Loblaw’s Quebec banner Provigo has launched a pilot program to reduce some packaging in its stores through a partnership with Llenar Group.
The new program will see Llenar’s ECOBORNE refill stations at 10 Provigo stores, giving customers a chance to buy laundry detergent, dish soap and body soap in reusable containers.
“The consequences of plastic waste are a growing concern for both our company and our customers,” said Maxime Poulin, project lead, Quebec businesses development for Provigo, in a release.“This partnership with the Llenar Group allows us to put this new concept to the test with our customers.”
Aside from significantly reducing single use plastics, Provigo said the program could save customers as much as 20% on the cost of cleaning products in a year.
“So far, we’re delighted with the positive response from customers who appreciate having this eco-friendly option at their Provigo store as it allows them to do their part for the environment and save at the same time,” said Poulin.
The ECOBORNE stations are being tested in Provigo stores in Boucherville, Saint-Lin-Laurentides, Varennes, Lévis, Charlesbourg, Saint-Lambert, Hull, Aylmer, Saint-Sauveur and in the Anjou area of Montréal.
For customers, the process is simple and straightforward:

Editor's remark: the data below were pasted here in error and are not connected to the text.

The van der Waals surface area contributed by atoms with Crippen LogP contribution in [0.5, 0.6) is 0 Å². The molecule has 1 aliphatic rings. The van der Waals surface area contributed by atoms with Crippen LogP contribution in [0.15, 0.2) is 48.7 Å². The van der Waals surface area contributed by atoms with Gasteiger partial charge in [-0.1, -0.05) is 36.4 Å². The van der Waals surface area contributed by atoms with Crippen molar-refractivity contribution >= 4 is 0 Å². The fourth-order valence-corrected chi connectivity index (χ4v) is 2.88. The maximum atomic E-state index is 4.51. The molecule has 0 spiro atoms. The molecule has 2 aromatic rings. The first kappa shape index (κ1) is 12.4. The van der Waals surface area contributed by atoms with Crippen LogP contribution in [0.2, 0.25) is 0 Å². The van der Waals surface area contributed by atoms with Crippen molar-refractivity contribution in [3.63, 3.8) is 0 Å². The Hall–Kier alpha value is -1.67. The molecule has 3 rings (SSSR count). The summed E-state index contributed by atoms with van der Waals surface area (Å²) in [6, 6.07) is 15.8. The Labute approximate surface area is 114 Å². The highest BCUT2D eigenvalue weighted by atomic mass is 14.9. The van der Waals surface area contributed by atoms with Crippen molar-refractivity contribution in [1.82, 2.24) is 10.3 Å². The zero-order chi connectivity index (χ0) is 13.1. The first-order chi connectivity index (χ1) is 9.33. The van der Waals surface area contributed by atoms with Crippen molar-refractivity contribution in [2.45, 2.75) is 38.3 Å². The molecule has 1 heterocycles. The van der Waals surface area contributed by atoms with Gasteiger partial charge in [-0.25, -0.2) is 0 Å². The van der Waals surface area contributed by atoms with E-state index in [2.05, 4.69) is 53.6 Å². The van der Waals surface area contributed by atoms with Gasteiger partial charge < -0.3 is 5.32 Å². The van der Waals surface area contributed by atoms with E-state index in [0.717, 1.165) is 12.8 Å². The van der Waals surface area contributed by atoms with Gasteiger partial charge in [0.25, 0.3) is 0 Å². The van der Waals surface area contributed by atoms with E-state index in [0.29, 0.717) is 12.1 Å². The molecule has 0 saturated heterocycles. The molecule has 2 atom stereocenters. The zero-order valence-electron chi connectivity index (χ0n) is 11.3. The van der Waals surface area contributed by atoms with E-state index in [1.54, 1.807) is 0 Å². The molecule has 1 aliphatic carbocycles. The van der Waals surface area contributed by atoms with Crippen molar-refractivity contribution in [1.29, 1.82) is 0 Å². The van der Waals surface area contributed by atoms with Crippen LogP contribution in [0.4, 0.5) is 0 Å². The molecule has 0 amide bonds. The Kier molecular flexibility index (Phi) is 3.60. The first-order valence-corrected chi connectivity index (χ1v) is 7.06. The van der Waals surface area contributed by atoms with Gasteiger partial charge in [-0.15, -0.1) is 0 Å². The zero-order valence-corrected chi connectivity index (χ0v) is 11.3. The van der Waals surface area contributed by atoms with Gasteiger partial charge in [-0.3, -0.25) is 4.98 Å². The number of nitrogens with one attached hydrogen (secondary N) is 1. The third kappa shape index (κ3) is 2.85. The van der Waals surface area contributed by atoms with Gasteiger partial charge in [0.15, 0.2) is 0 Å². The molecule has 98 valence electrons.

- Purchase an ECOBORNE container at the refill stations;
- Use the containers to purchase any of the three products: Biovert laundry detergent and dishwashing liquid, and Bionature body soap;
- Rinse the containers when empty and return them to the store for a refill.
“We’re not selling a product, we’re selling a mode of consumption that allows consumers to reuse their single-use plastic containers,” said Jacinthe Brouillard, CEO of the Llenar Group. Last month, Brouillard appeared on Quebec’s version of Dragon’s Den, and completed a deal that saw two of the dragons invest $300,000 for 10% of the business.
“Our slogan—'One bottle less… to pay, to recycle, to throw away, in the sea'—speaks to the fact that there is still progress to be made in how we consume products, since too many plastic bottles end up in landfill and ultimately in the groundwater table,” she said.
“We’ll get there, one bottle at a time.”